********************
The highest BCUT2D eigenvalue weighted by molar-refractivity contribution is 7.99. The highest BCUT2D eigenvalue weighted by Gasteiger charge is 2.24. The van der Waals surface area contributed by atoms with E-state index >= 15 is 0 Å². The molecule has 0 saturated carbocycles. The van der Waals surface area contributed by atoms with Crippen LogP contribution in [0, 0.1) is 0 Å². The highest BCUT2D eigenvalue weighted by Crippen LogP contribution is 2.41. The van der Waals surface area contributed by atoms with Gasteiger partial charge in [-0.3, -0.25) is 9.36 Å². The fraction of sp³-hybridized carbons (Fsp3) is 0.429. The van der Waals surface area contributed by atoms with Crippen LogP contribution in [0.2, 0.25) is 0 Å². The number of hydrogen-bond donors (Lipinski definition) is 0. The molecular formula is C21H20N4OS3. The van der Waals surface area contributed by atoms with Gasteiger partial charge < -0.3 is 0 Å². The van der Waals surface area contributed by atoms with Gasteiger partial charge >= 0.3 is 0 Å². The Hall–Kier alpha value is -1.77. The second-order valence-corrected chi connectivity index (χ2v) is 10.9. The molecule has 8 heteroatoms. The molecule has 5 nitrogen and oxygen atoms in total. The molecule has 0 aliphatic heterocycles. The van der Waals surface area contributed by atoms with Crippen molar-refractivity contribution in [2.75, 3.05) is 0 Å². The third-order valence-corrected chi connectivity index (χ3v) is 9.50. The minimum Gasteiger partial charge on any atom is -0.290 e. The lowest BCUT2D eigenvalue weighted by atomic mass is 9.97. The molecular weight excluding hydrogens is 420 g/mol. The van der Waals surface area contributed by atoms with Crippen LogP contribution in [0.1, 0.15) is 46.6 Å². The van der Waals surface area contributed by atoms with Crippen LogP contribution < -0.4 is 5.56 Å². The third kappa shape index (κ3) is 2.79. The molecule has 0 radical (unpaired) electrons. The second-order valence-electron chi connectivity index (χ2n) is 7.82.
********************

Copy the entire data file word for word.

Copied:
The highest BCUT2D eigenvalue weighted by molar-refractivity contribution is 7.99. The highest BCUT2D eigenvalue weighted by Gasteiger charge is 2.24. The van der Waals surface area contributed by atoms with E-state index >= 15 is 0 Å². The molecule has 0 saturated carbocycles. The van der Waals surface area contributed by atoms with Crippen LogP contribution in [0, 0.1) is 0 Å². The highest BCUT2D eigenvalue weighted by Crippen LogP contribution is 2.41. The van der Waals surface area contributed by atoms with Gasteiger partial charge in [-0.3, -0.25) is 9.36 Å². The fraction of sp³-hybridized carbons (Fsp3) is 0.429. The van der Waals surface area contributed by atoms with Crippen LogP contribution in [0.2, 0.25) is 0 Å². The number of hydrogen-bond donors (Lipinski definition) is 0. The molecular formula is C21H20N4OS3. The van der Waals surface area contributed by atoms with Gasteiger partial charge < -0.3 is 0 Å². The van der Waals surface area contributed by atoms with Gasteiger partial charge >= 0.3 is 0 Å². The Hall–Kier alpha value is -1.77. The second-order valence-corrected chi connectivity index (χ2v) is 10.9. The molecule has 8 heteroatoms. The molecule has 5 nitrogen and oxygen atoms in total. The molecule has 0 aliphatic heterocycles. The van der Waals surface area contributed by atoms with Crippen molar-refractivity contribution in [2.75, 3.05) is 0 Å². The third-order valence-corrected chi connectivity index (χ3v) is 9.50. The minimum Gasteiger partial charge on any atom is -0.290 e. The lowest BCUT2D eigenvalue weighted by atomic mass is 9.97. The molecular weight excluding hydrogens is 420 g/mol. The van der Waals surface area contributed by atoms with Crippen LogP contribution in [0.1, 0.15) is 46.6 Å². The van der Waals surface area contributed by atoms with Crippen LogP contribution < -0.4 is 5.56 Å². The third kappa shape index (κ3) is 2.79. The molecule has 0 radical (unpaired) electrons. The second-order valence-electron chi connectivity index (χ2n) is 7.82.